As Israel begins a ground offensive in the Gaza Strip, European Union politicians find themselves with little leverage over Israelis or Palestinians. Now some wonder if EU aid and trade should get it more influence.
In France, people have been taking to the streets to demonstrate against the bombing of the Gaza Strip by the Israeli army and more demonstrations are likely following Israel's announcement Thursday (18.07.2014) that it had begun a ground offensive in the Gaza Strip. Meanwhile, in Germany, members of the Central Council of Jews demand more solidarity with the Israeli state, which is being hit by Palestinian rockets. The two examples show how divided the EU's member states are over the conflict in the Middle East.
The European Union as a whole has always tried to keep its official position as neutral as possible. EU Council President Herman Van Rompuy urged both sides to show restraint: "We condemn the firing of rockets from Gaza into Israel and the indiscriminate targeting of civilians. We deeply deplore the loss of innocent lives and the high number of wounded civilians in the Gaza Strip as a result of Israeli military operations. We are deeply concerned about the rapid and dramatic deterioration of the humanitarian situation," Van Rompuy said early on Thursday after the EU's summit in Brussels.
The heads of state and government did not, however, agree on a clear role for the EU nor on a mediating mission to the region. Instead, they stuck to general appeals read out by Van Rompuy: "Israelis and Palestinians need to make the strategic choice of peace in order to allow their future generations to live lives freed from past conflicts and to enjoy the stability, security and prosperity which they are currently being denied."
Decades of attempts to mediate
German Chancellor Angela Merkel had said she was hopeful a ceasefire would be negotiated between Israel and the militant group Hamas. The EU sees Israel's actions as acts of self-defense, she said before the ground attack began. "We stressed again that Israel has the right to defend itself and its interests - adhering, of course, to the principle of proportionality," Merkel told journalists in Brussels.
The European Union has tried to mediate in the Middle East conflict for decades. The EU forms part of the so-called "Middle East Quartet," which it set up jointly with the United States, Russia and the United Nations in 2002. Several peace plans and mediation efforts have since failed. Like the other members of the Quartet, the EU is pushing for a "two-state-solution," which provides for the existence of the state of Israel and a Palestinian state that would consist of the West Bank, parts of Jerusalem and the Gaza Strip.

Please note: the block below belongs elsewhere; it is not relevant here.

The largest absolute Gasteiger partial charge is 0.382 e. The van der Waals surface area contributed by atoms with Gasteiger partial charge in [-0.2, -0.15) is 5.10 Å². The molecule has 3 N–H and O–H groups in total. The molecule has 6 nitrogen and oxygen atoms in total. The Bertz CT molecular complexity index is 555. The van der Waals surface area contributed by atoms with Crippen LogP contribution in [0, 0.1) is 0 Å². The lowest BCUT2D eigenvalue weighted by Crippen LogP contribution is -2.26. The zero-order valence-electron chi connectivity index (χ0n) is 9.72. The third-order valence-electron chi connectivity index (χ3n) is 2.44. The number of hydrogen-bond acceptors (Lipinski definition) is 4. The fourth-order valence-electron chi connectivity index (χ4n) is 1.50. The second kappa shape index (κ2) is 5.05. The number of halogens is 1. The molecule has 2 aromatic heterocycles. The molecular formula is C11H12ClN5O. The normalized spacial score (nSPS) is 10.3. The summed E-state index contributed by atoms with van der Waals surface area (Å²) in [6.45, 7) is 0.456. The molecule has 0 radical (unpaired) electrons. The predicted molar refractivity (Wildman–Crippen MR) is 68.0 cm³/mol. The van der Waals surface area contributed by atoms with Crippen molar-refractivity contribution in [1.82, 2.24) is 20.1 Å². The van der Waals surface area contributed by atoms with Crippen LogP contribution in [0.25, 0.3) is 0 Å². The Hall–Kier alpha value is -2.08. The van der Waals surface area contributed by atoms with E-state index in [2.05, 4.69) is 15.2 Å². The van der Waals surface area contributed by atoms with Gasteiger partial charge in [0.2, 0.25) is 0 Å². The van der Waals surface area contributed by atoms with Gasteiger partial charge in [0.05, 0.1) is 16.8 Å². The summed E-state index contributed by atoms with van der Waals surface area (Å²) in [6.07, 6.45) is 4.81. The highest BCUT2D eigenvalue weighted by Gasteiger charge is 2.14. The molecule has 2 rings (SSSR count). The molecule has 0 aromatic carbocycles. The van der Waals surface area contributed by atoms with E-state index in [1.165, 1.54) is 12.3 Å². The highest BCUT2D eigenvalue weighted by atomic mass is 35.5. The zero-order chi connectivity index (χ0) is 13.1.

Pressure on both sides?
The EU has no direct cooperation with Hamas, which the 28-member bloc regards as a terrorist organization. Since Hamas effectively took over governing the Gaza Strip, negotiations with the Palestinian side have become considerably more difficult, according to the EU's foreign service.
Israel's blockade of the Gaza Strip and building of new settlements in the West Bank have been condemned by the EU several times since 2010. But that has never had any concrete effects, said Pier Antonio Panzen, an Italian socialist member of European Parliament. He called on the EU to exert its economic power in the region.
"We are the biggest and most important creditor to the Palestinian National Authority and we're Israel's biggest trading partner," Panzen said. "It's up to us to use the financial leverage at our disposal. We should not let the US do all the negotiations. It's Europe's duty to act."
According to the EU's External Action Service, member states provide around 1 billion euros ($1.35 billion) annually in humanitarian aid to the Palestinians, in support of the Palestinian National Authority in Ramallah and various development projects. This makes the EU the single-biggest donor to the Palestinians.
Geoffrey van Orden, a Conservative MEP from the Netherlands, had the following questions in Wednesday's debate on the Middle East in the European Parliament: "I would like to know what kind of pressure the European Union has actually exerted on the Palestinians to bring them to the negotiating table? What's all the money for? Which political dividend have we been getting for our investment?"
Romanian MEP Victor Bostinaru called on the EU's foreign policy chief, Catherine Ashton, to become more active in searching for a solution. "Our role, the role of the EU, has to be that we ease tensions and to mediate - permanently and emphatically."
Foreign ministers discuss border control
European Union's foreign ministers will discuss the situation in Israel and the Palestinian regions at a meeting on Tuesday. France will probably soon suggest reviving the EU's border mission. French Foreign Minister Laurent Fabius made the suggestion a few days ago, but French President Francois Hollande refrained from raising the topic at the EU leaders' summit on Wednesday.
Between November 2005 and June 2007, together with Egypt, Israel and the Palestinian Authority, the EU jointly controlled the Rafah border crossing between Gaza and Egypt. The European Border Assistance Mission (EUBAM) was suspended after Hamas seized power in the Gaza Strip, and the border crossing was closed. Since 2008, the EU has repeatedly hinted at its willingness to control Rafah and other border crossings again.
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